Savor the last drops — Bay Area rains not expected again until 2021– SF Chronicle 12/17/20
Colder weather is normal for December, but low precipitation is not. This year’s winter rainfall is more than 60% below average, meteorologists said. San Francisco has received just 2 inches since the rainfall season started on Oct. 1, compared to the historical average of 6.5 inches.
Wednesday’s overnight showers, while moderately strong in some areas, failed to change what has been an exceedingly dry year, meteorologists said. The highest elevations in northern Sonoma County saw about an inch of rain over 24 hours. Most of the region received about half an inch, while bayside cities like Redwood City saw slightly less.
While helpful, this week’s rainfall totals will not make up for severe rain deficits throughout the Bay Area, Murdock said.
– The Hill 12/17/20
The rule will also reverse a prior policy that restricted the government from exempting federally-managed lands from critical habitat protections.
The new rule comes immediately after the administration earlier this week finalized a rule that narrowed the definition of what is considered a habitat under the Endangered Species Act, also making it more difficult for areas to get federal protections.
“The Trump administration is spending their last days attacking science, ridding environmental safeguards and making way for extractive industry to the detriment of wildlife, lands and waters and our communities,” Bonnie Rice, an endangered species campaign representative at the Sierra Club, said in a statement.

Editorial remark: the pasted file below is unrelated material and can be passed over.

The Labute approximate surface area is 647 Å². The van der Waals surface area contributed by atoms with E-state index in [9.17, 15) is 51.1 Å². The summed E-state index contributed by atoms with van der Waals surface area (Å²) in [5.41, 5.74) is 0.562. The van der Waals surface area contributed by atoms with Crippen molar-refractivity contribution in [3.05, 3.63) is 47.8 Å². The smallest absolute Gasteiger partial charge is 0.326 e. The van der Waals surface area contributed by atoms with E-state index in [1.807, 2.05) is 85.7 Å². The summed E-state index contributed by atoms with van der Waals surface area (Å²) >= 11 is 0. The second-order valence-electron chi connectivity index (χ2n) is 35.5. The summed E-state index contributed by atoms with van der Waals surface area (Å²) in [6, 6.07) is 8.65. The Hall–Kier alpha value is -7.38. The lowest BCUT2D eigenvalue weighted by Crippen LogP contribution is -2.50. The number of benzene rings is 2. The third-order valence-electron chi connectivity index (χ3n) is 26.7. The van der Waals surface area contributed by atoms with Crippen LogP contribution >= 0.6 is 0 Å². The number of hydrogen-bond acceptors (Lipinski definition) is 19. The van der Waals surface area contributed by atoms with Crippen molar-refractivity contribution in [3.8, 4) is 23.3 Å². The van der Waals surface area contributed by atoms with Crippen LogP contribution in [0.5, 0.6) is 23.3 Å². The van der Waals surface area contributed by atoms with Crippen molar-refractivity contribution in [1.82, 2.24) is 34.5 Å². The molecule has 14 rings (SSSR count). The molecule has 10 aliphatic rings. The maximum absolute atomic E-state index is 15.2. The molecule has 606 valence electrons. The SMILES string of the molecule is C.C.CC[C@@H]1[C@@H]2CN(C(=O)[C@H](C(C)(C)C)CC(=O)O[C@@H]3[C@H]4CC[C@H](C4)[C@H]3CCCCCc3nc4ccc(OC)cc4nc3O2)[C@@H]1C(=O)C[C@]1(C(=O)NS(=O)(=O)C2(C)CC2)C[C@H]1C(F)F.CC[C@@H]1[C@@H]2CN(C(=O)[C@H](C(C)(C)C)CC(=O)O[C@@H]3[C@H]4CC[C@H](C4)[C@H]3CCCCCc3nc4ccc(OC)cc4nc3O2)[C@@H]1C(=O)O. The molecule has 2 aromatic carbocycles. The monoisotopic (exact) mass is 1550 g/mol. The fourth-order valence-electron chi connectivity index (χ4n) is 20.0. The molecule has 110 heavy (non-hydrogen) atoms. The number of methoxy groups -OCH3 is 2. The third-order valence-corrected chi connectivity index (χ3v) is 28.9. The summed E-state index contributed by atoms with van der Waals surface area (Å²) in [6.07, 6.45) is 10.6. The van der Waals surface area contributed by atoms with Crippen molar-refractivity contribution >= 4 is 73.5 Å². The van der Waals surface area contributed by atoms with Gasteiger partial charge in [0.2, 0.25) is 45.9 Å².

Estuary in Collapse: Zero Delta Smelt and Sacramento Splittail Reported In November CDFW Survey– Dan Bacher 12/16/20
For the third month in a row, the California Department of Fish and Wildlife (CDFW) this November found zero Delta smelt and Sacramento splittail during the 2020 Fall Midwater Trawl Survey of pelagic (open water) fish species on the Delta, although they did report an index of 22 longfin smelt rather than the zero longfin smelt they reported the two previous months
The prospects for the survival of Delta smelt, imperiled salmon and other fish species are grim unless the state and federal governments allow more quality water to flow into the San Francisco Bay-Delta ecosystem at critical times.
Indigenous people in the US hope to save salmon by removing dams – Sustainability Times 12/15/20
Salmon in the Klamath River in the United States were once abundant and the fish were an integral part of the ways of life of local indigenous people. The river supported rich habitats and spawning grounds to Chinook and Coho salmon along hundreds of kilometers in clean river water.
But then came the dams. The river began to be dammed to produce electricity and as many as eight dams were built on the river. In tandem, the number of salmon dramatically decreased.